Categories for Blog
March 23, 2018 3:22 pm
Tariffs, trade wars, interest rate hikes, the Facebook data scandal, the omnibus spending bill…Today’s headlines are filled with market turmoil and it appears that everyone is tuning in. The question many investors are asking is “Should I be concerned and if so what should I do about it?”
The market is volatile, there’s no doubt about that. Volatility is normal, it is to be expected. The challenge that many investors face is that they are bombarded on all fronts by stories, opinions and so called expert recommendations. In today's on-demand era, “wait and see” can be a frustrating tactic. Yet consider it this way: Markets discount widely-known information. Expectations for $60 billion in tariffs and corresponding retaliation from China are probably baked into prices now. If Thursday’s volatility is any guide, investors are generally unhappy with this possibility. But as markets look forward, they move most on the gap between expectations and reality. Compared to what people evidently fear today, even watered-down tariffs would be a positive surprise. Heck, even simple math might be a positive surprise: $60 billion amounts to just 2% of total 2017 imports. That’s not a lot. If China retaliates in kind, they would apply further tariffs to just 2.6% of the US’s total 2017 exports which is also not a lot. Seems to us like there is a lot of room for negative sentiment to catch up to a more benign reality.
Most people are long term investors who are targeting a specific rate of return based on their individual goals. What people often forget is that when targeting an annualized rate of return you will have vast differences in year over year returns. In fact, there are few years when either stocks or bonds delivered returns that are even close to the market averages.
To illustrate this point, between 1926 to 2016 the annualized return for U.S. stocks was 10.16%. During that time returns fell within 2 percentage points of the annualized return of 10.16% in only 6 of the 91 years.
When considering the U.S. bond market, between 1926 to 2016 the annualized return for the U.S. bond market was 5.37%. During that time returns fell within 2 percentage points of the annualized return of 5.37% in 24 out of 91 years.
Financial markets, particularly stocks are inherently volatile over the short term, as we are once again experiencing.
When we understand, and come to peace with this data, we can begin to understand equity volatility as a positive phenomenon, and in fact the reason for the premium return from equities. The term “volatility” refers to the relatively large and unpredictable movements of the equity market, both above and below its permanent uptrend line. Equities can, and frequently are, up over 20% one year and down 20% the next, and vice versa. However, if we accept that the long run returns of equities will approximate the past return, we begin to understand that these periods of downside volatility must likewise at some point be corrected by a period of upside volatility, greater than the long-term average of roughly 10% per year.
The premium returns of equities are, therefore, the efficient market’s way of pricing in adequate compensation for tolerating such unpredictability. Volatility is the reason equity investors are rewarded over time with premium returns, as long as we have the emotional strength to live through it. Volatility is not to be survived, it is to be embraced and thrived upon.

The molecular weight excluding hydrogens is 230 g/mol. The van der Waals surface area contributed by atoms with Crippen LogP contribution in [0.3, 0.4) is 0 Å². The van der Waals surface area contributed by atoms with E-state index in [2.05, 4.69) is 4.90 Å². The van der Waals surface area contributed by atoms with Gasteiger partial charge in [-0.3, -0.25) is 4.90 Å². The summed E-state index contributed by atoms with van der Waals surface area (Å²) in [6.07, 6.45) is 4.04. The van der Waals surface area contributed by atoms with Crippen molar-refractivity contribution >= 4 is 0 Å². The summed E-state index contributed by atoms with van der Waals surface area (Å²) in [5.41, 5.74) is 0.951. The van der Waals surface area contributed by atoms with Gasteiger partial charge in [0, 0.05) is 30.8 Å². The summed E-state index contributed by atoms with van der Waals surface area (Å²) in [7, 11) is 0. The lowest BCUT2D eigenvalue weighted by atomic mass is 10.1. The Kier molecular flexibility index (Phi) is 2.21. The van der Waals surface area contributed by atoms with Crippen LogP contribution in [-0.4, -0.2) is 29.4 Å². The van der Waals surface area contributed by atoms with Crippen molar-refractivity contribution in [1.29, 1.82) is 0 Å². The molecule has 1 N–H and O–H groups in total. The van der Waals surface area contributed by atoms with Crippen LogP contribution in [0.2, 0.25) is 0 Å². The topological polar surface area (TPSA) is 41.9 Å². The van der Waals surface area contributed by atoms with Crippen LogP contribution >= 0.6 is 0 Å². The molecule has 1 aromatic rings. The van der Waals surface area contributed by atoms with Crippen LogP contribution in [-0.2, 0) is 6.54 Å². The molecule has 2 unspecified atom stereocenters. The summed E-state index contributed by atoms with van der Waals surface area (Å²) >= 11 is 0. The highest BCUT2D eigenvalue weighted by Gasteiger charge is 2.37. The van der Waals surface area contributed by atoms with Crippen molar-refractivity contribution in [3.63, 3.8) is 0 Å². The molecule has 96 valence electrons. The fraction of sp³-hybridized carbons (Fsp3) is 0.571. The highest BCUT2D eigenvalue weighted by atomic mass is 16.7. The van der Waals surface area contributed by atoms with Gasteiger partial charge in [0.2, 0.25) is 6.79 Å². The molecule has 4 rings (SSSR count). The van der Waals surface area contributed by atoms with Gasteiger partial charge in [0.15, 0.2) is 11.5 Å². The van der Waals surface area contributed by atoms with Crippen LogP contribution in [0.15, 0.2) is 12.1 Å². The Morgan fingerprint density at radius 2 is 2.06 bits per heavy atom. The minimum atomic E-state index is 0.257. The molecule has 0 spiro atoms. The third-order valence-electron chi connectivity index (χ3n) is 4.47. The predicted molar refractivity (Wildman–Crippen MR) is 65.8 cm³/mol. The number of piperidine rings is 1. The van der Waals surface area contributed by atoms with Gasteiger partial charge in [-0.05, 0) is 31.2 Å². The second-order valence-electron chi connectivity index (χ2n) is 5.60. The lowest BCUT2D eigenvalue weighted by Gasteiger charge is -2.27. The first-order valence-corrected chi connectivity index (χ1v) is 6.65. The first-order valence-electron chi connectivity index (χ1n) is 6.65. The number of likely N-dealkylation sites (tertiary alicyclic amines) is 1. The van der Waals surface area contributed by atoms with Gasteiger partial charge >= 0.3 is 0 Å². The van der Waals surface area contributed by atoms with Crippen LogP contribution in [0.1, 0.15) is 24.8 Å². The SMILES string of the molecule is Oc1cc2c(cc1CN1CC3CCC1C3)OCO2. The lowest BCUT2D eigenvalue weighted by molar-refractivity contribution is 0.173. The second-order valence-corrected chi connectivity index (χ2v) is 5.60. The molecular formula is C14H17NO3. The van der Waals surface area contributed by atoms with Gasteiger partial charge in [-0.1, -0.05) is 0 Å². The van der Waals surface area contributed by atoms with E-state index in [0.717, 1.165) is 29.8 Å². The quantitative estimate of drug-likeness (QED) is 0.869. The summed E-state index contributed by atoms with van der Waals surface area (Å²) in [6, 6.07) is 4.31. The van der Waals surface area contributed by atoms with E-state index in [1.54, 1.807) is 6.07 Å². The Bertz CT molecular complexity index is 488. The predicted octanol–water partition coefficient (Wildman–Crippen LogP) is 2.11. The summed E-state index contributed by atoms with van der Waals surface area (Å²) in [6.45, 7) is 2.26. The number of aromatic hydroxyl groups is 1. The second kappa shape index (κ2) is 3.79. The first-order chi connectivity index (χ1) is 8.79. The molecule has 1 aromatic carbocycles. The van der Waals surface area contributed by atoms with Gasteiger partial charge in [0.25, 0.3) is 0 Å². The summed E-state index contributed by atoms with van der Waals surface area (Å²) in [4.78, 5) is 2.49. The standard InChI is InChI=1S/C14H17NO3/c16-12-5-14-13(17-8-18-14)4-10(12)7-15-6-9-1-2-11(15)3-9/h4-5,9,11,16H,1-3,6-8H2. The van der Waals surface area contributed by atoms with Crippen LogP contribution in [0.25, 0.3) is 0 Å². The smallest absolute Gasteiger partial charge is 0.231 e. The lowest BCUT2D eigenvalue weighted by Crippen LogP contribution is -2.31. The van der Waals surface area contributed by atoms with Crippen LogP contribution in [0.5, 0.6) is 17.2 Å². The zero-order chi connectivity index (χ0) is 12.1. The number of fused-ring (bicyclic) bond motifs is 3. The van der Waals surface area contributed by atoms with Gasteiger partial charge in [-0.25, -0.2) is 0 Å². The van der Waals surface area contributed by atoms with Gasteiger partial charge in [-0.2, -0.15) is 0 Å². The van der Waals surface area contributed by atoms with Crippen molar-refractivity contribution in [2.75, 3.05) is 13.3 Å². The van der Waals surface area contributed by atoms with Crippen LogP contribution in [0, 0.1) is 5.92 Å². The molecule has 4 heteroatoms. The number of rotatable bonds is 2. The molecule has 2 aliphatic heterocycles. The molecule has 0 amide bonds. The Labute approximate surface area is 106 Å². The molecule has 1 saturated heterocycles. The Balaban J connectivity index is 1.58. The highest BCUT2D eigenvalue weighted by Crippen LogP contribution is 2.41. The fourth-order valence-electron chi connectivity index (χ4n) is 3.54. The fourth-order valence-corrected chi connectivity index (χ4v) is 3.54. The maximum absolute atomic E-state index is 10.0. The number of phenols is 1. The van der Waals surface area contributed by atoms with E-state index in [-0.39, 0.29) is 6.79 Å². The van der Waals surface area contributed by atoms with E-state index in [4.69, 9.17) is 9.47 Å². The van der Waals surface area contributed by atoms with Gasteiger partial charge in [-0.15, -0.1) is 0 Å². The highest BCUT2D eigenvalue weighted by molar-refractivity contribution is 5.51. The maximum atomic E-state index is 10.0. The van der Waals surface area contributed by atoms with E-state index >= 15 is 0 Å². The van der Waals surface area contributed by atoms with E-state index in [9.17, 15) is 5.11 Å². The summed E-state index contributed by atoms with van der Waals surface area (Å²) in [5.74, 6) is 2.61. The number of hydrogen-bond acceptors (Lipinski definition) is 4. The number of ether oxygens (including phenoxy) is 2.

You Have a Plan
The very best investors have a disciplined approach to making portfolio decisions, and always stick to their plan, no matter what the rest of the world is doing. They are able to live through the peaks of euphoria, as well as the depths of terror, with a healthy understanding that a well-designed written investment and financial plan will get them through both.
No predictions. No witch doctor investment sorcery or magic investing formulas. No “Black Boxes.” Just hard work, patience and discipline.
February 10, 2018 8:52 am
“Ladies and gentlemen this is your Captain speaking. It appears we’ve hit a bit of turbulence. For your safety and for those around you, please stay calm, seated and keep your seatbelts securely fastened”.
If you fly enough, you have undoubtedly heard an airline Captain say these words. Many passengers would find it more comforting to hear the Captain say the following: “This turbulence is normal and is to be expected. We never know when it will hit or how long it will last, yet it’s important for everyone to know that we built this into our flight plan before takeoff. Please know that we are making the necessary adjustments to our flight plan which are based on the fundamental principles of flying. I understand this can be a bit frightening, however it is important that everyone remain seated and calm. While I also know that it feels like this time it’s different, it’s not. This is normal and we will pass safely through it. And as a friendly reminder, we’ve experienced this turbulence many times before during our flight and we’ve always made it through okay.”
The same advice can be given about the recent events in the financial markets. Turbulence must be expected and investing is never a smooth ride.
The volatility we are experiencing this week is normal. In fact, since the beginning of this prolonged bull market which began in 2009, there have been 9 times that we have experienced this type of volatility. The three most recent pull backs are highlighted below:
January 2016 – Over the course of three weeks the S&P Index was down 11 percent and by April of that year all the January losses were gone.
August 2015 – A 1,000-point drop in the DJIA on August 24th. The S&P lost 11 percent over the course of six sessions only to recover the losses in the next two months.